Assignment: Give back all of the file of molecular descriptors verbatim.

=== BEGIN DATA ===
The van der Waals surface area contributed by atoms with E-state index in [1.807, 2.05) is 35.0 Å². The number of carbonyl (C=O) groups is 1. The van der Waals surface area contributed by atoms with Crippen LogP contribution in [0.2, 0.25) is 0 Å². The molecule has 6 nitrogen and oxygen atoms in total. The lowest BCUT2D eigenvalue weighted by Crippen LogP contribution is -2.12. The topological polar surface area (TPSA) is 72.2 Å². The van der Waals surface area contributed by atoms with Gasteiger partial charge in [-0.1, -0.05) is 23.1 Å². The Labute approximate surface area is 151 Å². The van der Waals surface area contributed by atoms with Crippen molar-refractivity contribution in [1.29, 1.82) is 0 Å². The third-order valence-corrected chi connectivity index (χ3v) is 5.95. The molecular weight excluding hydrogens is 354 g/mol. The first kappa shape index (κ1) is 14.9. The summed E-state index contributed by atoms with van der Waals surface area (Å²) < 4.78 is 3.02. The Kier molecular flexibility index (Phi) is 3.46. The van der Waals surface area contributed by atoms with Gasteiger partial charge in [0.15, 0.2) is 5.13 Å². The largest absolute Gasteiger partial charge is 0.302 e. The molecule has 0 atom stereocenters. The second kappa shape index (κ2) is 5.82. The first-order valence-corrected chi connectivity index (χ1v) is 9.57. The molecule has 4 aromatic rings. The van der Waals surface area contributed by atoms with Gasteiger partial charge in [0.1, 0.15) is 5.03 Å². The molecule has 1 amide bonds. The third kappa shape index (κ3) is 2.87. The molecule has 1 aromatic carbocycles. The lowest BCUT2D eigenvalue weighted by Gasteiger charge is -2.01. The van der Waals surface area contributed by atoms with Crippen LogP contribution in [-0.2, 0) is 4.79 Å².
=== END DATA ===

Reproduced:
The van der Waals surface area contributed by atoms with E-state index in [1.807, 2.05) is 35.0 Å². The number of carbonyl (C=O) groups is 1. The van der Waals surface area contributed by atoms with Crippen LogP contribution in [0.2, 0.25) is 0 Å². The molecule has 6 nitrogen and oxygen atoms in total. The lowest BCUT2D eigenvalue weighted by Crippen LogP contribution is -2.12. The topological polar surface area (TPSA) is 72.2 Å². The van der Waals surface area contributed by atoms with Gasteiger partial charge in [-0.1, -0.05) is 23.1 Å². The Labute approximate surface area is 151 Å². The van der Waals surface area contributed by atoms with Crippen molar-refractivity contribution in [1.29, 1.82) is 0 Å². The third-order valence-corrected chi connectivity index (χ3v) is 5.95. The molecular weight excluding hydrogens is 354 g/mol. The first kappa shape index (κ1) is 14.9. The summed E-state index contributed by atoms with van der Waals surface area (Å²) < 4.78 is 3.02. The Kier molecular flexibility index (Phi) is 3.46. The van der Waals surface area contributed by atoms with Gasteiger partial charge in [0.15, 0.2) is 5.13 Å². The largest absolute Gasteiger partial charge is 0.302 e. The molecule has 0 atom stereocenters. The second kappa shape index (κ2) is 5.82. The first-order valence-corrected chi connectivity index (χ1v) is 9.57. The molecule has 4 aromatic rings. The van der Waals surface area contributed by atoms with Gasteiger partial charge in [0.1, 0.15) is 5.03 Å². The molecule has 1 amide bonds. The third kappa shape index (κ3) is 2.87. The molecule has 1 aromatic carbocycles. The lowest BCUT2D eigenvalue weighted by Gasteiger charge is -2.01. The van der Waals surface area contributed by atoms with Crippen LogP contribution in [-0.2, 0) is 4.79 Å².